CHARLOTTE — In 2005, Tom Friedman famously proclaimed that the world is flat. It seems this flattening is rapidly extending into unexpected corners, like the Carolina arts scene. More and more, art critics across the country bemoan the loss of local culture in the artwork they see from state to state, whether in large cities or in small towns.
“Trends move faster across the country and around the world,” notes Lance Esplund, chief art critic at Bloomberg News. “I’m seeing less regionalism, less and less sense of a feel for the place and the people from the artists’ work. In some ways I think that’s kind of sad. I remember seeing a show and reviewing it in New York and then flying to Santa Fe and seeing 10 of the exact same things.”
Charlotte’s Larry Elder aims to change that.
Elder launched Carolina’s Got Art!, a two-state arts competition in 2009 with the goal of supporting Carolina artists.
“We want Carolina’s Got Art! to represent the diversity or artwork being created across the Carolinas. To do that, you’ve got to find artists in the large metropolitan areas as well as in small towns and communities, which is no small task.”
Now in its third year, Carolina’s Got Art! has cemented a partnership with Belk, which strongly supports investments in regional arts. Thus far, they have received entries from over 130 cities and towns across North and South Carolina.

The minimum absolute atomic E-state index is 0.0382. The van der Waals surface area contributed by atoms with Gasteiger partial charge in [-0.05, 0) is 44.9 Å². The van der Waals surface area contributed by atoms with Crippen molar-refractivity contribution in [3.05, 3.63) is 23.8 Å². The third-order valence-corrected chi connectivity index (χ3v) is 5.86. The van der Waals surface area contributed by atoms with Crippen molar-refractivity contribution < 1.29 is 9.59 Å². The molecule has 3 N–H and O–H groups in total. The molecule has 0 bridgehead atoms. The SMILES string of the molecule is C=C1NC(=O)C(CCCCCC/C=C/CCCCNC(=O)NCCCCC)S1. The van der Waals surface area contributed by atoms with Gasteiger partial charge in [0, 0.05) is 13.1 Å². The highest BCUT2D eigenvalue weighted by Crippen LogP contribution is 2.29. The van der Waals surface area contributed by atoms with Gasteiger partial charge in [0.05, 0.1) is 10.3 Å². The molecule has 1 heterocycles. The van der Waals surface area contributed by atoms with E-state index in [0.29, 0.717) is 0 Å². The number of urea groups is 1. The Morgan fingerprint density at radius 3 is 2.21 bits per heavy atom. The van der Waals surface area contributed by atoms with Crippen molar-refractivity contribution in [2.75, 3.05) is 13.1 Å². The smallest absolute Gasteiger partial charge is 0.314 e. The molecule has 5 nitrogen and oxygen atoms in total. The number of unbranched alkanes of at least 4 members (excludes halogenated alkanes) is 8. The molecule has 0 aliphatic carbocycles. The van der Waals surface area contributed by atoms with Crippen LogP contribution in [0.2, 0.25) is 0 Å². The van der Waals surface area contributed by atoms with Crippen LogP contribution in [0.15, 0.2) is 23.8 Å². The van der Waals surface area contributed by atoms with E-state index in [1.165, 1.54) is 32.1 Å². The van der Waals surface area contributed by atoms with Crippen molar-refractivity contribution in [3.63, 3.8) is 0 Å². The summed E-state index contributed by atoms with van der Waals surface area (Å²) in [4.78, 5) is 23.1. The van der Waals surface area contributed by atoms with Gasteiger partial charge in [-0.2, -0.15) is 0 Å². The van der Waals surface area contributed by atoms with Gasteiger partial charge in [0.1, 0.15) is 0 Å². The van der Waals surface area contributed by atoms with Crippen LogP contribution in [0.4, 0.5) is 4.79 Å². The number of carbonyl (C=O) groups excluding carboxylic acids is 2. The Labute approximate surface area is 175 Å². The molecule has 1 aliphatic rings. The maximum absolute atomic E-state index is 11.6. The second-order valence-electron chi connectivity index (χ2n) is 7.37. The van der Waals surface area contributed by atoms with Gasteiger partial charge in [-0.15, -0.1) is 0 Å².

“We pride ourselves in having coverage from all corners of both states,” said Michael Orell, co-producer of the art exhibition, which will be held at Elder Gallery in Charlotte’s SouthEnd arts district.
The team tracks entries by location, placing a pin on two large state maps to highlight where they have had success getting the word out and where we haven’t. “We want our maps to look like they’ve gotten the measles,” he said.
A glance at the artwork submitted to any of the previous Carolina’s Got Art! exhibitions shows serious variation by region and even by state. This year’s entries include sculptures made of twist ties, vessels constructed from pine needles and paintings of varying subject matter and techniques.
This variation and uniqueness among the work was a defining reason that Esplund chose to serve as juror for the 2013 exhibition. In the coming month, he’ll select roughly 100 pieces from all the entries received that, in his opinion, represent the best that the two states have to offer.
“I’m hoping there will be some real surprises…cool things, new things,” said Esplund. “That’s why we’re all in this business, to discover people and see things you hadn’t expected to see.”
And he has seen a lot over his career as writer for Bloomberg, The Wall Street Journal, The New York Sun, Art in America, Harper’s, The New Criterion, and The New Republic.
When asked why Esplund would undertake such a project he responded: “My interest in doing things like this is that it gives you the sense of the area, the place and the people. More professional venues do not give you this. It’s more a flavor of the place. I believe in supporting younger artists, unknown artists, emerging artists, people who are just genuinely good but don’t have any options.”
Artists who want to enter can do so online via www.carolinasgotart.com. The deadline for entries is March 15.